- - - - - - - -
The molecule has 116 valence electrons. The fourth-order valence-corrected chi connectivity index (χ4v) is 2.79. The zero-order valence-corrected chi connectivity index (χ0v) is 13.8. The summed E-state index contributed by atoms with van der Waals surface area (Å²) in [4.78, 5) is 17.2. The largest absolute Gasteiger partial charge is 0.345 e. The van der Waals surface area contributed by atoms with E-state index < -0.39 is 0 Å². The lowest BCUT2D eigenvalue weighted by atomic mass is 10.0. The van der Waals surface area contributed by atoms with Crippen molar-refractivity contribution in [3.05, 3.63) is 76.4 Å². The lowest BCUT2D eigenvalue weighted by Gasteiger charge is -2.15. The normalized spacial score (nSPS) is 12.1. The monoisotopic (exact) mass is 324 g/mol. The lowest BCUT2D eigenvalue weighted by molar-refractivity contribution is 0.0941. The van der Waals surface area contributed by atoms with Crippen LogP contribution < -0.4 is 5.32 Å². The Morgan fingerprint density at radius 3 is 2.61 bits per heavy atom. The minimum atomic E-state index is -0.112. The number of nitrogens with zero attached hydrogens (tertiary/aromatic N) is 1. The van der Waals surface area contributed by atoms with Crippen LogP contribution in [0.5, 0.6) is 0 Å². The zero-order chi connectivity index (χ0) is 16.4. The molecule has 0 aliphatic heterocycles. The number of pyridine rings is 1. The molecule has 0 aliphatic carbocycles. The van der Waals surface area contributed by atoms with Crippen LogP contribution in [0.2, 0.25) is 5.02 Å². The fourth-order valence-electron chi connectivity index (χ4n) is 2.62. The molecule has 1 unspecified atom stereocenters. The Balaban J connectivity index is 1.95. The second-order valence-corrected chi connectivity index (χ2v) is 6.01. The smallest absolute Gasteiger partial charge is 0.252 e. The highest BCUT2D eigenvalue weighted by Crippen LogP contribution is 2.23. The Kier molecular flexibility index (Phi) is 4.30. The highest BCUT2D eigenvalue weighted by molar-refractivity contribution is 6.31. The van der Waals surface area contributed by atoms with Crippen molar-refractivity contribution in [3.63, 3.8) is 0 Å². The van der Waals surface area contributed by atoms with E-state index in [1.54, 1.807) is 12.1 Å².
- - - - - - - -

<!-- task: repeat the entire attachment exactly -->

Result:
The molecule has 116 valence electrons. The fourth-order valence-corrected chi connectivity index (χ4v) is 2.79. The zero-order valence-corrected chi connectivity index (χ0v) is 13.8. The summed E-state index contributed by atoms with van der Waals surface area (Å²) in [4.78, 5) is 17.2. The largest absolute Gasteiger partial charge is 0.345 e. The van der Waals surface area contributed by atoms with E-state index < -0.39 is 0 Å². The lowest BCUT2D eigenvalue weighted by atomic mass is 10.0. The van der Waals surface area contributed by atoms with Crippen molar-refractivity contribution in [3.05, 3.63) is 76.4 Å². The lowest BCUT2D eigenvalue weighted by Gasteiger charge is -2.15. The normalized spacial score (nSPS) is 12.1. The monoisotopic (exact) mass is 324 g/mol. The lowest BCUT2D eigenvalue weighted by molar-refractivity contribution is 0.0941. The van der Waals surface area contributed by atoms with Crippen LogP contribution < -0.4 is 5.32 Å². The Morgan fingerprint density at radius 3 is 2.61 bits per heavy atom. The minimum atomic E-state index is -0.112. The number of nitrogens with zero attached hydrogens (tertiary/aromatic N) is 1. The van der Waals surface area contributed by atoms with Crippen LogP contribution in [0.5, 0.6) is 0 Å². The zero-order chi connectivity index (χ0) is 16.4. The molecule has 0 aliphatic heterocycles. The number of pyridine rings is 1. The molecule has 0 aliphatic carbocycles. The van der Waals surface area contributed by atoms with Crippen LogP contribution in [0.2, 0.25) is 5.02 Å². The fourth-order valence-electron chi connectivity index (χ4n) is 2.62. The molecule has 1 unspecified atom stereocenters. The Balaban J connectivity index is 1.95. The second-order valence-corrected chi connectivity index (χ2v) is 6.01. The smallest absolute Gasteiger partial charge is 0.252 e. The highest BCUT2D eigenvalue weighted by Crippen LogP contribution is 2.23. The Kier molecular flexibility index (Phi) is 4.30. The highest BCUT2D eigenvalue weighted by molar-refractivity contribution is 6.31. The van der Waals surface area contributed by atoms with Crippen molar-refractivity contribution in [3.63, 3.8) is 0 Å². The van der Waals surface area contributed by atoms with E-state index in [1.54, 1.807) is 12.1 Å².